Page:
Use caution when exploring crowd-sourced review sites, and NEVER give away personal information like your exact address or security access code without vetting the company or provider first.

Consult your neighbors.

Depending on where you live, your neighbors can be a great resource to locate trustworthy, skilled repair service providers in your area. New in town? You will certainly want to get your neighbors' opinions when it comes to hiring HVAC providers, plumbers, and electricians. Which company overcharges? Habitually late? Which provider can I trust in my home?

Of course, while perfectly helpful even if you don't like your neighbors, this strategy is NOT recommended for those who are disliked by their neighbors. Before asking your neighbor which HVAC company to hire, be sure they don't wish you harm, or financial, or emotional stress.

What does 'Qualified' mean?

At the end of the day, you need to be comfortable with the company or individual you are allowing into your home or business to repair stuff you need to be working properly. There is no one size fits all solution; however, you should employ a few guidelines to vet the repair service providers you're considering.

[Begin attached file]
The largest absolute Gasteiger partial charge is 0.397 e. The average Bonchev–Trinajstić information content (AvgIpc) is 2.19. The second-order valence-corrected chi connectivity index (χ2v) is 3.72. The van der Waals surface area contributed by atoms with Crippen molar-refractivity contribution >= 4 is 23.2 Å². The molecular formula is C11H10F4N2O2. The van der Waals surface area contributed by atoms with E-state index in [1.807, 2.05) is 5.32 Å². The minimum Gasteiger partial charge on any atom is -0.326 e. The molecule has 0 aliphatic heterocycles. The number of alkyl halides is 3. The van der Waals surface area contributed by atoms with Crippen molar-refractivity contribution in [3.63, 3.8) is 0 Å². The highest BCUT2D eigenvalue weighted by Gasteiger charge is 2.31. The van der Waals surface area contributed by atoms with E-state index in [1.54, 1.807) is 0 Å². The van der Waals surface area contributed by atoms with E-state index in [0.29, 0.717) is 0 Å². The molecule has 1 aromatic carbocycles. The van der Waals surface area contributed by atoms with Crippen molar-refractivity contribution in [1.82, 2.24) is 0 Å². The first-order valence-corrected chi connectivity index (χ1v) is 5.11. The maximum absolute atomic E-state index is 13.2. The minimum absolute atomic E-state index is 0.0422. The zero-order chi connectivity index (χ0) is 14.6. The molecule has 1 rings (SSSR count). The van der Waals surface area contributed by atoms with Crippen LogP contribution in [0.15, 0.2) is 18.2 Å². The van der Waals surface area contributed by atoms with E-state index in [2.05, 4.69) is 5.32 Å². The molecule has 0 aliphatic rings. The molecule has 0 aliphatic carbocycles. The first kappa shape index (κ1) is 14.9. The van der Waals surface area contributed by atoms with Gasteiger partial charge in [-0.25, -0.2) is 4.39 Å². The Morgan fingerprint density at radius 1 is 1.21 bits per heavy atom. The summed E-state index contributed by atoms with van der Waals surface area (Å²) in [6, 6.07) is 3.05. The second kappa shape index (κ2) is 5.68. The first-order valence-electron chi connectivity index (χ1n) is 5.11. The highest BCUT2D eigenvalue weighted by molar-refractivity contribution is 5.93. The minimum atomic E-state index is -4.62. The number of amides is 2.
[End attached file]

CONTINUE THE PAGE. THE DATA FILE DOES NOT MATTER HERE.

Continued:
1) Are they licensed and insured?

As a new homeowner, these are terms I've heard a lot recently - but what does it actually mean to be licensed and insured? Basically, you want a licensed and insured service provider if and when something goes wrong. While qualifications may vary by state, a provider is licensed when they have met the minimum qualifications in their field. A service provider who indicates they are insured has obtained one or more insurance policies to protect themselves and their work.

2) Are they rated by Better Business Bureau?

The Better Business Bureau is an excellent resource for vetting a new service provider. Check a company's BBB rating, recent reviews, complaints, and more.

3) Is their work guaranteed?

Does the company offer a guarantee or warranty for repair services? How long does the agreement last? Does the warranty cover parts, labor, or both? What is the process for making a claim? These are all important questions to ask when considering if a warranty is something you'll want from a repair service provider.

4) Are they the only service provider in the area?

This one can be tricky. If you live in a small landlocked town, you may only have 1 or 2 choices in pool repair service providers, for example. Companies that lack competition can be unmotivated to provide excellent customer service and repair work. If you're dealing with a niche problem in your area, consider branching out 30-50 miles. It could be worth the extra travel charges if your local company has a bad reputation.

5) How many years of experience do they have?

Consider how experienced the service provider is in their field. How much experience do they need for you to feel confident and comfortable using their services? Is the company transparent about its background? Which is more important to you, experience or quality customer service? A qualified service provider will be upfront about their experience, professional background, and qualifications. If they aren't? Run!